Date of Submission

Spring 5-7-2024

Degree Type


Degree Name

Bachelor of Architecture



Committee Chair/First Advisor

Michael Carroll


The rise of carbon in our atmosphere is a leading cause of climate change, and one of the biggest threats to our planet. Though not the most toxic greenhouse gas, it is the most durable, therefore lingers much longer in our atmosphere. This leads to higher atmospheric temperatures, causing natural disasters such as melting ice caps, and rising sea levels which leads to displacement of people and loss of biodiversity. According to Architecture 2030 The global building industry emits 42% of the annual carbon emissions. I believe we need to take action as a part of the building industry to lower these numbers, and create a healthier environment. Decarbonization is defined as methods used to lower the carbon amount in the atmosphere. That relates to developing techniques and materials that will lower carbon production. This topic is something that is currently being researched by various architects and firms. The work of Alan Organschi supports the use of mass timber as a form of decarbonization, as well as projects, such as urban sequoia by SOM demonstrate the possibilities that mass timber and the building industry. My thesis aims to understand how mass timber can be a leading building material to lower carbon emissions and reduce existing carbon. My project will be in downtown East Point Georgia, as Georgia is the number one state for forestry in the US and is a leading timber and paper industry in the country. Atlanta has the highest percentage of tree canopy coverage of any major US city. With existing forestry conditions, and sustainable logging, Georgia could be a leader of mass timber. East Point has a central location to be an example site for promoting mass timber. My project is a demonstration pavilion which educates on the issues of carbon emissions, and to show how we can push the limits of mass timber construction. Some of my guiding questions are how does mass timber support decarbonization? How will the mass timber industry support East Point and Georgia? How can we push the limits and develop the use of mass timber to be more sustainable and flexible for the building industry?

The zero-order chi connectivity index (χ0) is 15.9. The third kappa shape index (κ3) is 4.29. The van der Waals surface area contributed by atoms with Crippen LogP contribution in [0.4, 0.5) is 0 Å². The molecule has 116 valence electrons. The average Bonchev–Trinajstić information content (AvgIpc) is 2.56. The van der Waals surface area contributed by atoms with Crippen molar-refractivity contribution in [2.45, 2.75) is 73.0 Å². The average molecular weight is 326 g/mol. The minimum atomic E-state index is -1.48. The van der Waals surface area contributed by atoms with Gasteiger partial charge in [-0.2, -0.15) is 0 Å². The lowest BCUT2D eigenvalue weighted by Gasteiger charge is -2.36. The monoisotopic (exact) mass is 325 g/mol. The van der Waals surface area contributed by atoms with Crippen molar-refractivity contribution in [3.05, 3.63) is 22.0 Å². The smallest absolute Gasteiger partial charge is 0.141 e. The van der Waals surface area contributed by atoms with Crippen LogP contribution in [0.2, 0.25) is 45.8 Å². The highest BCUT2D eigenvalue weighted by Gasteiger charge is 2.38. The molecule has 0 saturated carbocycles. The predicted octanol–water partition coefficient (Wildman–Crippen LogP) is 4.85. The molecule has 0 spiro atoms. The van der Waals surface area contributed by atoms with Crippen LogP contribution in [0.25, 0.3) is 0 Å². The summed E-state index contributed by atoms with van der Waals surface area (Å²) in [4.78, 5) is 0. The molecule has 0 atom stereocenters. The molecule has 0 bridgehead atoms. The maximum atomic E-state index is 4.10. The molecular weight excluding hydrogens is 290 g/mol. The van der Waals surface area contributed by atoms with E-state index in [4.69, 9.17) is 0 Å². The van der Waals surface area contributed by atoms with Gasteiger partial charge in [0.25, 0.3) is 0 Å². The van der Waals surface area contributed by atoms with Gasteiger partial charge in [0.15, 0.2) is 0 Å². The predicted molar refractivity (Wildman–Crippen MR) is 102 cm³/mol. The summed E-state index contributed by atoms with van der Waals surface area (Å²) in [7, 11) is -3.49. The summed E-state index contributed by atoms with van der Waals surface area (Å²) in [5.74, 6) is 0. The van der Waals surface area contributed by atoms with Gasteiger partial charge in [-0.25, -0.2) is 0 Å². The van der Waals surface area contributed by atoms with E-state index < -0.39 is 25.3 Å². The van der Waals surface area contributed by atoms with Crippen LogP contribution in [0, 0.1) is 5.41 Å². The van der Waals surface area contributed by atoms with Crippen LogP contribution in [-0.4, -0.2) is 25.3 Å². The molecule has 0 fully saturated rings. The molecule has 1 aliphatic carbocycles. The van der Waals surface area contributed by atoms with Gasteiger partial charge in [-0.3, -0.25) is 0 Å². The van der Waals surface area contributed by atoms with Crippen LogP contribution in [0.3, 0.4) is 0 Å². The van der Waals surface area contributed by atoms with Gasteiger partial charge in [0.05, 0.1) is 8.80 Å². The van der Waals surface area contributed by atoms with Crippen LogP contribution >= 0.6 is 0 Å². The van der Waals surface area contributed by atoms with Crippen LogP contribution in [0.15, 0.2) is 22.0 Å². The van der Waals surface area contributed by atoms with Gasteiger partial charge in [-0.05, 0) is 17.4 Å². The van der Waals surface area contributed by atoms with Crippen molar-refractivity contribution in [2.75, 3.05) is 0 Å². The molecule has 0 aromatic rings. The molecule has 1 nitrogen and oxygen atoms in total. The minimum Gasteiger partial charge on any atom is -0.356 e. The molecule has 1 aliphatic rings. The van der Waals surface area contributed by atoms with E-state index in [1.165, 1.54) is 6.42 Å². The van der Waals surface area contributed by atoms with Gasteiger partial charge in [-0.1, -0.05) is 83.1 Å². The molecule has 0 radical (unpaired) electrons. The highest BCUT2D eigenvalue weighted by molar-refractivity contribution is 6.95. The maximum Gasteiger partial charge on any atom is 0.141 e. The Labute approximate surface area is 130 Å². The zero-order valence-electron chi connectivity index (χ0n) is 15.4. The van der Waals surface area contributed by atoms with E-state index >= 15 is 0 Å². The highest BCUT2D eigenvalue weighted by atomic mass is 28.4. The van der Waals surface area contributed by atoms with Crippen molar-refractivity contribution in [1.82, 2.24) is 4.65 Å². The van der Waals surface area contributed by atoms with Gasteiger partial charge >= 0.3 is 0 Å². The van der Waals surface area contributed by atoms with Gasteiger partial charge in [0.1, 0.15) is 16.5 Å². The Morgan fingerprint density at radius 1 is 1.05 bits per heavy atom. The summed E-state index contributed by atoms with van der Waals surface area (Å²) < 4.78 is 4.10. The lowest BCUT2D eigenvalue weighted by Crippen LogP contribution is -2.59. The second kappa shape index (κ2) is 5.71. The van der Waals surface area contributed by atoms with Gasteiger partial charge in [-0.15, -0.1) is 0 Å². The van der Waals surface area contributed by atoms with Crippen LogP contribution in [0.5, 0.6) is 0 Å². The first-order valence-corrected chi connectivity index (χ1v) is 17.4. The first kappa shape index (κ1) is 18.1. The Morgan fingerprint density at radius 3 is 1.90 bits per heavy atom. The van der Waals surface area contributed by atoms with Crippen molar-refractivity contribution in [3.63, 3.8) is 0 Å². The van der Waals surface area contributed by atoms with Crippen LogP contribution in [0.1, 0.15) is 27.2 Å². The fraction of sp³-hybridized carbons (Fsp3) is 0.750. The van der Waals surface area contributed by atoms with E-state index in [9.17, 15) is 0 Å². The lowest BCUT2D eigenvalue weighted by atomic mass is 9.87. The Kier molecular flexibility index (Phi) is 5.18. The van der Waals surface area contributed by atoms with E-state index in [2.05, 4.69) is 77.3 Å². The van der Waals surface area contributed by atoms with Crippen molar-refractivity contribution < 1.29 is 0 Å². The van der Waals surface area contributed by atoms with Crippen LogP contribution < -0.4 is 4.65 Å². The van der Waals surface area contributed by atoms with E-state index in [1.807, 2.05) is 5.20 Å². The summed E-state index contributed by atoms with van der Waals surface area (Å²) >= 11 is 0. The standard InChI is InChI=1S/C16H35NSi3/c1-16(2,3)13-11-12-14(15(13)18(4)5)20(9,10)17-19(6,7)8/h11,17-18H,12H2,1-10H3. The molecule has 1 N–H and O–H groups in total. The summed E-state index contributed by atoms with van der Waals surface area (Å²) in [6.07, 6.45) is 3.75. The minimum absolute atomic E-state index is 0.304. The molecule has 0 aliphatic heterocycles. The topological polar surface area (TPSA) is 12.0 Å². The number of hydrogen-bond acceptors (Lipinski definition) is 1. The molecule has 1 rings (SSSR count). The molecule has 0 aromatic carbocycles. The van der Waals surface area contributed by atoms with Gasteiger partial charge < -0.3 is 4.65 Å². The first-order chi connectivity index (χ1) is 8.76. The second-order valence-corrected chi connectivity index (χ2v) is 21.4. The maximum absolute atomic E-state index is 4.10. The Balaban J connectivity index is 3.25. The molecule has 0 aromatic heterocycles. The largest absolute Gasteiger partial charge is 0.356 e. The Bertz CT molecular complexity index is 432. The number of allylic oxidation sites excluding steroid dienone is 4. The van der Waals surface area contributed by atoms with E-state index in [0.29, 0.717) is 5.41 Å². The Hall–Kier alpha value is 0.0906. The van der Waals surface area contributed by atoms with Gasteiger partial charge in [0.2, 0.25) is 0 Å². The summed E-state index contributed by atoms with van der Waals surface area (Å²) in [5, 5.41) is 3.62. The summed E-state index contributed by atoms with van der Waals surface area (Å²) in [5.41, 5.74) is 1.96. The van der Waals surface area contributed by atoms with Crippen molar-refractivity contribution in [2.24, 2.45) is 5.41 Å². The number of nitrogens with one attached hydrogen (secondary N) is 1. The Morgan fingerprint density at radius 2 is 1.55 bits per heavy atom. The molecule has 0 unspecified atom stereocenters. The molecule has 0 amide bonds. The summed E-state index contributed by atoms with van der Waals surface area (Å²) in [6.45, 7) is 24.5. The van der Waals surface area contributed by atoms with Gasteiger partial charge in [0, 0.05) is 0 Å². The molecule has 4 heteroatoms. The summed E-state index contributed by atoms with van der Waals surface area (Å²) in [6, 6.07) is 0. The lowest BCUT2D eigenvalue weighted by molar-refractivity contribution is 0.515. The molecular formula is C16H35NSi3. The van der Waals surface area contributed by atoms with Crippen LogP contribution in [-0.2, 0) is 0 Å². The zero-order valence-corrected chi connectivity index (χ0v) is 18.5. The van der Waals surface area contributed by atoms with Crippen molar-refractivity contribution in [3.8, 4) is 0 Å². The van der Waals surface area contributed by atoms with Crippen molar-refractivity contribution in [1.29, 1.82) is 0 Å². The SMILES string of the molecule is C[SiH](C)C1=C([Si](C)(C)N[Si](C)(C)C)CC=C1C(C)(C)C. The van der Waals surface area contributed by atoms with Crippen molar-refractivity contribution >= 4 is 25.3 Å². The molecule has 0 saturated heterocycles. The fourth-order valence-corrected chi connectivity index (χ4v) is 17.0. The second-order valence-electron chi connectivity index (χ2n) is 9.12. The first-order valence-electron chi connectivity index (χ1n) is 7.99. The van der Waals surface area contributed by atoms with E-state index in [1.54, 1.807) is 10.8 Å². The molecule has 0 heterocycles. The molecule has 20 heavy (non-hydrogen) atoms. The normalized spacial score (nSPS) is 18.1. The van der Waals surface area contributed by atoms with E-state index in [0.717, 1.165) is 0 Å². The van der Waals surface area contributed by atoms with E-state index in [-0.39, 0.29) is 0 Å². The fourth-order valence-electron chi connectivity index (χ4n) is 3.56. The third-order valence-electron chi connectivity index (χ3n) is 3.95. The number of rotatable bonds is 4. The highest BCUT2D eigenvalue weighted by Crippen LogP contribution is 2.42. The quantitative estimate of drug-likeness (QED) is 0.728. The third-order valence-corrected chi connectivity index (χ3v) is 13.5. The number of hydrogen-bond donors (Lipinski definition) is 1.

Included in

Architecture Commons